Research Article | Open Access
Preliminary Study on the Effect of Bacillus amyloliquefaciens TL on Cecal Bacterial Community Structure of Broiler Chickens
Probiotics can promote the health and growth performance of animals through modulation of intestinal microbiota. When used as a feed additive, they have the potential to minimize or abolish the use of antibiotics. In this study, we investigated the effect of the probiotic strain Bacillus amyloliquefaciens TL on the growth performance and cecum microflora composition in Cobb 500 broiler chickens. In total, 180 broilers were randomly divided into three groups—each group comprised 4 pens, and each pen contained 15 chickens. The three groups were fed either a control diet, or a diet supplemented with either the antibiotic chlortetracycline or B. amyloliquefaciens TL. Broilers were weighed, and cecum contents were collected on days 7, 14, 21, and 35, respectively. The broilers in both the antibiotic and probiotic groups exhibited significant weight gain compared with controls, exhibiting increases of 16.02% and 13.40%, respectively, after 35 days (). Similarly, the feed conversion ratio (FCR, 1–35 days) of broilers in the chlortetracycline and B. amyloliquefaciens TL groups was lower than that of the controls. HiSeq high-throughput sequencing of 16S rRNA of the cecal microbiota was performed on days 7, 14, 21, and 35, respectively. The Firmicutes/Bacteroidetes ratio was higher in the chlortetracycline and B. amyloliquefaciens TL groups than in the control group on days 14, 21, and 35, and especially on day 21. The prevalence of genera Oscillospira, Ruminococcus, Butyricicoccus, and Faecalibacterium (Firmicutes) was higher in the antibiotic and probiotic groups, while that of Bacteroides, Parabacteroides (Bacteroidetes), and Lactobacillus was higher in the control group. In this study, the changes in the microbiota of the probiotic group were similar to those in the antibiotic group. These results suggest that the probiotic strain B. amyloliquefaciens TL can modulate the cecal microbiota of broilers similar to chlortetracycline.
Since the 1950s, it has become a common practice to add antibiotics to livestock and poultry feed to improve growth and prevent infection by pathogenic microorganisms . Although the EU countries have banned the usage of antibiotics and growth promoters since 2006, some countries still use antibiotics in large quantities in the poultry industry. This extensive use of antibiotics is associated with an increased prevalence of drug-resistant bacterial strains in food, water, and soil [2, 3]. Not only does increased pathogen resistance through the selection of drug-resistant mutants make it more difficult to treat and control the spread of some diseases, but residual drugs within food also pose a potential threat to human health . Chlortetracycline is a broad-spectrum tetracycline antibiotic that is inexpensive and exhibits highly active resistance both to Gram-negative and Gram-positive bacteria; thus, it is commonly used in animal feeds to maintain health and improve growth. Chlortetracycline has been widely used in eight provinces of China . Hence, there is an urgent need to develop new feed additives that can replace antibiotics.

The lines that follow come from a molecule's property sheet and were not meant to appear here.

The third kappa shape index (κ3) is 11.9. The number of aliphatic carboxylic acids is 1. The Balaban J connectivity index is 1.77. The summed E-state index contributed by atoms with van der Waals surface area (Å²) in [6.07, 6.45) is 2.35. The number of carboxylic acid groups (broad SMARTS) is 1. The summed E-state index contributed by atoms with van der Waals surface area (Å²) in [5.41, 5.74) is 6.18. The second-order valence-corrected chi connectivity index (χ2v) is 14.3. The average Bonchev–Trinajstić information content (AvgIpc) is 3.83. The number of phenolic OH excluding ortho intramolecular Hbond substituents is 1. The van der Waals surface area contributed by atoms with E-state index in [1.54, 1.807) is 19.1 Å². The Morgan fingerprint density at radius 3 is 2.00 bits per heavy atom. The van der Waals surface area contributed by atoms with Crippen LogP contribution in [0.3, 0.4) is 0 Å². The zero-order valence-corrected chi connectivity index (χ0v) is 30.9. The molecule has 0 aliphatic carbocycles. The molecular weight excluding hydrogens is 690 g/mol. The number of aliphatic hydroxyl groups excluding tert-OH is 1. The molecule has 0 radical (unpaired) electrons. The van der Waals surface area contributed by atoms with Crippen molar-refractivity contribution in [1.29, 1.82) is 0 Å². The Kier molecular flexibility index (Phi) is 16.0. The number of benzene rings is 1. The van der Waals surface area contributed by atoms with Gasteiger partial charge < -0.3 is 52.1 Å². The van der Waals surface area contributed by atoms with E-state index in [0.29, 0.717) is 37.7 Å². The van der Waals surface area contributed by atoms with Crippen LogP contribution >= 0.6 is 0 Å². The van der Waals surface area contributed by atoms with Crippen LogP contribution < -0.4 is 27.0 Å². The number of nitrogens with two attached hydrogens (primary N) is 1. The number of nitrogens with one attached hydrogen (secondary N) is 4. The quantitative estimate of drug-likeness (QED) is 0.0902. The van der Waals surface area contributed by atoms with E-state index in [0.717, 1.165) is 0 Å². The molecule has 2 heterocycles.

Animal metabolism is a complex process involving pathways that are regulated by the genomes of both the host and the bacteria that comprise the intestinal flora. The intestinal flora thus plays an important role in animal health, growth, and metabolism and in nutrient absorption. The intestinal flora may be regulated through the use of probiotics [6, 7], which may inhibit the growth of pathogenic species [8–12]. Furthermore, probiotics promote a healthy microbial community in the intestines, limit drug residues within food, and help to reduce the spread of drug-resistant microorganisms and may improve the feed conversion rates, making them a suitable alternative to antibiotics.
The Gram-positive strain Bacillus amyloliquefaciens is a facultative anaerobic bacterium with the ability to secrete proteases, lipases, and amylases, such as pectinase, glucanase, and cellulase, to enhance digestion efficiency [12, 13]. Previously, lactic acid bacteria were shown to significantly enhance amylase activity in the small intestines of chicks, which may improve overall growth . In addition to efficiently degrading plant carbohydrates, Bacillus amyloliquefaciens also resists high temperatures, high pressures, and acidic and alkaline conditions [12, 15]. Studies have shown that increasing the intestinal population of B. amyloliquefaciens increased the average daily weight gain of broiler chickens in a linear fashion; furthermore, significant improvements in serum IgA and IgG levels and reduced fecal NH3 and H2S emissions were observed [16, 17]. The result showed that the growth parameters increased directly upon the addition of B. amyloliquefaciens to the basal diet. Nevertheless, some studies reported no significant improvement in above parameters of broilers when fed B. amyloliquefaciens [18, 19], which may be due to strain differences. The purpose of this study was to evaluate whether the addition of Bacillus amyloliquefaciens TL to broiler diets promoted broiler weight gain, explore its effects on chicken gut microbiota using 16S rRNA gene sequencing, and determine whether the strain can be used as a new feed additive to reduce or replace the use of chlortetracycline. The study provides new insights into the role of probiotics in the diet and may help optimize the use of probiotics as feed additives to replace antibiotics, thereby achieving high yields in broilers.